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  • 12/21/2011

Persian Cuisine, a Brief History

part 2

persian-cuisine

Central to the Persian cooking are the numerous rice dishes, some containing almonds, pistachios, glazed carrots or orange peels, and raisins; others with vegetables and spices; occasionally with meat. Most often perfected and finished by the use of specially prepared saffron from Iran and cooked slowly after boiling to have a hard crust at the bottom (tah dig). Other recipes include stews, dumplings, kebabs, and stuffed vegetables accompanied by different sauces. The sweetmeats and pastries are especially delicious. Many of the dishes are vegetarian, and the mixing of sweet and savory, such as grains stewed with fruit and spices produce unique meals. The result is a feast of flavors and textures as well as a visual delight. Most cooking is done from scratch and ready-made products and previously prepared ingredients such as frozen mixed herbs currently becoming popular with the younger generations are not acceptable to many.

Iranians use a variety of breads. The breads are mostly flat and all are baked in special ovens similar to clay ovens in Indian restaurants. In Iran the bread is bought fresh every day and sometimes for each meal, but in Europe and America most buy enough for several days and will freeze and toast them for meals. They are not the same quality as the breads in Iran and are baked in modern conventional ovens and some are similar to the Greek pita bread but not identical.

           

Many in Iran make fresh sherbets and many different kinds of herbal drinks at home. A small variety exists in the Iranian stores in North America, but again they are not the same quality as the homemade ones. Many Iranians drink all kinds of alcoholic beverages and do not follow the Islamic ban on alcohol. However, many practicing Muslims will not consume alcohol and other edibles prohibited by the Islamic codes such as pork, blood and some kinds of fish.

Iranians are great consumers of all kinds of meat except pork for those who follow the religious codes. The meat has to be slaughtered in a certain way according to religious prescription. The people who follow such practices purchase their meat from special halal Meat shops. Halal means permitted and is normally referred to shops selling meat slaughtered according to the Islamic prescribed codes. These shops are in every major city and easy to access. All Islamic on-line sites have detailed information on prohibited foods and beverages for public access. Many Iranians outside Iran do not observe such practices and have no problems buying regular meat.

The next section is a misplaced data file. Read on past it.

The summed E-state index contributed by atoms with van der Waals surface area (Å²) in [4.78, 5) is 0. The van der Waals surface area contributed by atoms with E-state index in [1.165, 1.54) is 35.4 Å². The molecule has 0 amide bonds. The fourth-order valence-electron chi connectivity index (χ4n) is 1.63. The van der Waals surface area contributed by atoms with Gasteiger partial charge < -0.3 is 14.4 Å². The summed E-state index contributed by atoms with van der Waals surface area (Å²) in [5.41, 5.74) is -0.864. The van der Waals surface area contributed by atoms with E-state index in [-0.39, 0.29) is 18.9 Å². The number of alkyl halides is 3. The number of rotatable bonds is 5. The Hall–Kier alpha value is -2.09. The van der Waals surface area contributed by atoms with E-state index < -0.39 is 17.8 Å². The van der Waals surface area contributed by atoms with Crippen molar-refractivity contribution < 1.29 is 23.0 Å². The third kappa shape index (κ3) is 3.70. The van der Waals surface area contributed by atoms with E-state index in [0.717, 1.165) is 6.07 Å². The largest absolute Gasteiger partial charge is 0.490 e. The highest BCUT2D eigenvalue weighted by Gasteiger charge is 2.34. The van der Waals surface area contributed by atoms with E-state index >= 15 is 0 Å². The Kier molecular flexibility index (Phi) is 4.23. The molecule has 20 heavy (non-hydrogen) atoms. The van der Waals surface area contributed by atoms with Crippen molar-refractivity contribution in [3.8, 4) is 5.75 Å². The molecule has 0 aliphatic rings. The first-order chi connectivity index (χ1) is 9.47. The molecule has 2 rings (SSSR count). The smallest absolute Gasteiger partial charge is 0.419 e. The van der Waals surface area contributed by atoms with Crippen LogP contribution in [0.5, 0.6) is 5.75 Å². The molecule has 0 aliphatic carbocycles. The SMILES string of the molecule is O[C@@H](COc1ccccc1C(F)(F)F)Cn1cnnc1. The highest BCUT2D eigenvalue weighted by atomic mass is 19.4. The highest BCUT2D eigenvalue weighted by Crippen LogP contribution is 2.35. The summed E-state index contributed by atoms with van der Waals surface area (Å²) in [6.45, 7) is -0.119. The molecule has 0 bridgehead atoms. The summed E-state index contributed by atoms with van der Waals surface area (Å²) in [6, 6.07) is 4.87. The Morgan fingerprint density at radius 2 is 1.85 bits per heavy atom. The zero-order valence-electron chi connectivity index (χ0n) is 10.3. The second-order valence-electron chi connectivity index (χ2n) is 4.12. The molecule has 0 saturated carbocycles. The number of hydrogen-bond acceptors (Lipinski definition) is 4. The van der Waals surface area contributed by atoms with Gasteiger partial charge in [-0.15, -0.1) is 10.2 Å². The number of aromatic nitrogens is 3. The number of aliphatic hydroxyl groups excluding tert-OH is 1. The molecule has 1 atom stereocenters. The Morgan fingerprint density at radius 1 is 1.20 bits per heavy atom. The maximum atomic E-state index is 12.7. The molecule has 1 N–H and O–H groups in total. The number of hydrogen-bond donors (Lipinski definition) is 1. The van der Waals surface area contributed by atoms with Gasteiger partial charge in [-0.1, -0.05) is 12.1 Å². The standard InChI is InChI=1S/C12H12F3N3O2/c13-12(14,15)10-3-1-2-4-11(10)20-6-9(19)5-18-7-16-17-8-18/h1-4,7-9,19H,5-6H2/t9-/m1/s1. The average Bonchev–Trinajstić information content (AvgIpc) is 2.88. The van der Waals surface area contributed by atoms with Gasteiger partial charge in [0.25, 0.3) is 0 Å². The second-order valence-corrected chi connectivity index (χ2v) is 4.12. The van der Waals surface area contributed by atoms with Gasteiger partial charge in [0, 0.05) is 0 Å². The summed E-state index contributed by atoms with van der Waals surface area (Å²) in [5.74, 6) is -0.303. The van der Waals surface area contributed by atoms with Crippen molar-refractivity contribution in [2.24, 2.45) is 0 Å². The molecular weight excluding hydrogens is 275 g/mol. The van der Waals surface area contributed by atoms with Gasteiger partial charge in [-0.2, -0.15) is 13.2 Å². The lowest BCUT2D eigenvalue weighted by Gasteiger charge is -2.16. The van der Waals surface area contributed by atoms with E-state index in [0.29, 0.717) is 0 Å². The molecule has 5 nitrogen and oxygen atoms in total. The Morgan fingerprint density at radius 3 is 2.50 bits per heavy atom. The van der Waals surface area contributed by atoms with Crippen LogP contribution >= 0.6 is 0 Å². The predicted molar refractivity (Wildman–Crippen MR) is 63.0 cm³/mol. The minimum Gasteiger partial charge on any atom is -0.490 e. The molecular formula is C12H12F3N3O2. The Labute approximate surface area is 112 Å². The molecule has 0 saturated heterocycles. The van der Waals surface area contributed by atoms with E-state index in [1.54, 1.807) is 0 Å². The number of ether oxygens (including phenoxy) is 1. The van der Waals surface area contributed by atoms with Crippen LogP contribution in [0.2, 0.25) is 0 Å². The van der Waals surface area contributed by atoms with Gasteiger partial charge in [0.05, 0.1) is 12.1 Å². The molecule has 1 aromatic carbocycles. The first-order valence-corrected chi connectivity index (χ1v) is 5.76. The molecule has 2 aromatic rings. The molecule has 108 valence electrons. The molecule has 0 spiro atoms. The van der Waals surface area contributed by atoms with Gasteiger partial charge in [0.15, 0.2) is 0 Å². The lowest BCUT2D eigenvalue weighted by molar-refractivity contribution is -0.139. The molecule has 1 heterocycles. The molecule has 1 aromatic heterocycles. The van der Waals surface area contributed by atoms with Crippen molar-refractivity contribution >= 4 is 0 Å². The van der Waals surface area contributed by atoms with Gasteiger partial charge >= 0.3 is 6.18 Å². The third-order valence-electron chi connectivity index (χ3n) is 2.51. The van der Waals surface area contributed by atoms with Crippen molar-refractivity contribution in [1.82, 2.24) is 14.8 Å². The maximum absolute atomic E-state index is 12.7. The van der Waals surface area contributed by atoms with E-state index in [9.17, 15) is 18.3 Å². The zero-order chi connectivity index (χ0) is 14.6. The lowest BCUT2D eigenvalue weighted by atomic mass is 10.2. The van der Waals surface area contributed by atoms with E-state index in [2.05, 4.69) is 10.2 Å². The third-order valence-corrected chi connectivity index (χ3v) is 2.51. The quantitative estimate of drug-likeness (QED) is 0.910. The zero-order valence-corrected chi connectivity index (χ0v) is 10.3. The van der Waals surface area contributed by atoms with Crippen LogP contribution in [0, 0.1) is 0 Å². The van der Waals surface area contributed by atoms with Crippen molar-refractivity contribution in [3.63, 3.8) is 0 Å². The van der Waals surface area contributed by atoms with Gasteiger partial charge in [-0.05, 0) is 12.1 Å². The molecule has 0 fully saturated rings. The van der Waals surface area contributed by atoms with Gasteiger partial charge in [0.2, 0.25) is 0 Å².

Iranian food is varied and changes from area to area and there are many great cookbooks published in every language making the cuisine available internationally. The recipes mentioned below are only a few that are used for major ceremonies and rituals. Rice is a major ingredient and is cooked very differently from Indian or oriental rice. Iranians use Indian basmati rice and to get the best results the best basmati should be purchased since there are many different kinds. The ones produced in India are better than others and the local shop owners or Iranian friends should be able to recommend the best variety in your neighborhood.

Source: cultureiran.com


Other Links:

Haft Keshvar (7 Countries)-part 1    

History of Ancient Medicine in Mesopotamia & Iran-part 1   

Iran, a Brief History (part 1)    

A – Z of Iran History (A)   

History of Ancient Medicine in Mesopotamia & Iran-part 2   

Persian Cuisine, a Brief History (part 1)

Persian Cuisine, a Brief History (part 1)

Persian Cuisine, a Brief History (part 1)
Iran, a Brief History (part 2)

Iran, a Brief History (part 2)

Iran, a Brief History (part 2)
Iran, a Brief History (part 1)

Iran, a Brief History (part 1)

Iran, a Brief History (part 1)
Iran’s first circular city

Iran’s first circular city

Iran’s first circular city
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